• I was a correctional nurse for 5 years. Before smoking was stopped the inmates would crush any medication and put it in their cigarettes. They had it all figured out how to abuse drugs. One thing they were not allowed was opiates. I don’t doubt that there was a problem with over doses. Why in he world would you give them opiates ? If you asked all of them were in terrible pain but during rec they could get out there and play basketball. Sounds to me like you were asking for trouble.

    • Relapse is a very real and deadly threat for addicts leaving prison. Of those in from the civilian population who quit opioids cold turkey, less than 5% are still abstinent 5 years later. Why would those statistics change for inmates? Suboxone (and methadone) offer a way to prevent over dose death and, of those that do quit using these medications, 65% are still abstinent 5 years later. In answer to your question, you give them opiates to save their lives.

  • My wife have been on suboxon for years doing great she got locked up in jail for something she did in past she the jail is refuseing to give her anything she calls me crying suffering I love my wife so much I need help please anyone that can help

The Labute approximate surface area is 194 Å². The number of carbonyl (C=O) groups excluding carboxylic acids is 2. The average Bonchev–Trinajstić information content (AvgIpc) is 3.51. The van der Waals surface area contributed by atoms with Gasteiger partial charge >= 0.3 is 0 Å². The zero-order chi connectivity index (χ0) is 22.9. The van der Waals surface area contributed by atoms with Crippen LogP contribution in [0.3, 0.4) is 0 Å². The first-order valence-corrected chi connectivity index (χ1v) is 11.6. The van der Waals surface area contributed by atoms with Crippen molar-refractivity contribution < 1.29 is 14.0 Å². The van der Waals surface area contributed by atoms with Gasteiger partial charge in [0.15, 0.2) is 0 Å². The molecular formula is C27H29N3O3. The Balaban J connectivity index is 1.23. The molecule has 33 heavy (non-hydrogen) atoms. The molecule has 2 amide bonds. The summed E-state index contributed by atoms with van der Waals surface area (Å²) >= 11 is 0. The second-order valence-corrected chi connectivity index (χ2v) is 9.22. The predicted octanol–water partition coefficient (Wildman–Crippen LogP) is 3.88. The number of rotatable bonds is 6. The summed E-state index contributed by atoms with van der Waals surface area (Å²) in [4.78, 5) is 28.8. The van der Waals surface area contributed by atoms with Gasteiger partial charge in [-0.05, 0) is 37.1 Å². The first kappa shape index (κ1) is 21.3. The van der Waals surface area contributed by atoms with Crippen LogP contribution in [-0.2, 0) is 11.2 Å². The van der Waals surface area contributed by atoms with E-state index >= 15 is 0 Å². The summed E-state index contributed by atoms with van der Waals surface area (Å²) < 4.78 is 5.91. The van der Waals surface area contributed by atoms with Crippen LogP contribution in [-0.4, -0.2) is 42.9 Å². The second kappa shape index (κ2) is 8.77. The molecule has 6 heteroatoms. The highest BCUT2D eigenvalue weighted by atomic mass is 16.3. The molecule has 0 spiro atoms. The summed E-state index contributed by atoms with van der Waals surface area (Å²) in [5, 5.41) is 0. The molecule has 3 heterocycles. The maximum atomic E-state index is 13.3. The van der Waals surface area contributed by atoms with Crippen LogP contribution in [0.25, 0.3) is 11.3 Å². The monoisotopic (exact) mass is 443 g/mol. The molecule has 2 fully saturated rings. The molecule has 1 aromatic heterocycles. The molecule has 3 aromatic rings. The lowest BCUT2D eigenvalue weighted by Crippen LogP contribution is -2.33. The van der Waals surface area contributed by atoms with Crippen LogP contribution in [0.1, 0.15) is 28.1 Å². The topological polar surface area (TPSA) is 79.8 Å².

• MAT indeed. This is called “Giving dope to addicts”. Note that Naltrexone, which is not an opiate, had 4 — 4 — prisoners using it.

    I don’t object to giving dope to addicts. In a lot of cases, it is the most useful option. I’ve worked in both abstinence oriented and maintenance programs, and can see virtues in each. Calling it MAT is a bit much. What we are seeing is the result of the complete medicalization of the addiction cycle, from beginning to end. We now believe that most opiate addicts start their careers with prescription meds; we now also believe that the best way to stop those careers is with prescription meds. Ironies abound.

    Our thinking about addiction is now less helpful than it was 50 years ago.

    • MAT indeed. Methadone isn’t “dope.” Suboxone is a partial agonist and respiratory failure is almost unknown. The quality of life when comparing those in a MAT program to those using street drugs speaks for itself. This article discusses a population that is significantly more at risk for overdose death then the average addict and the use of MAT has cut that potential in half.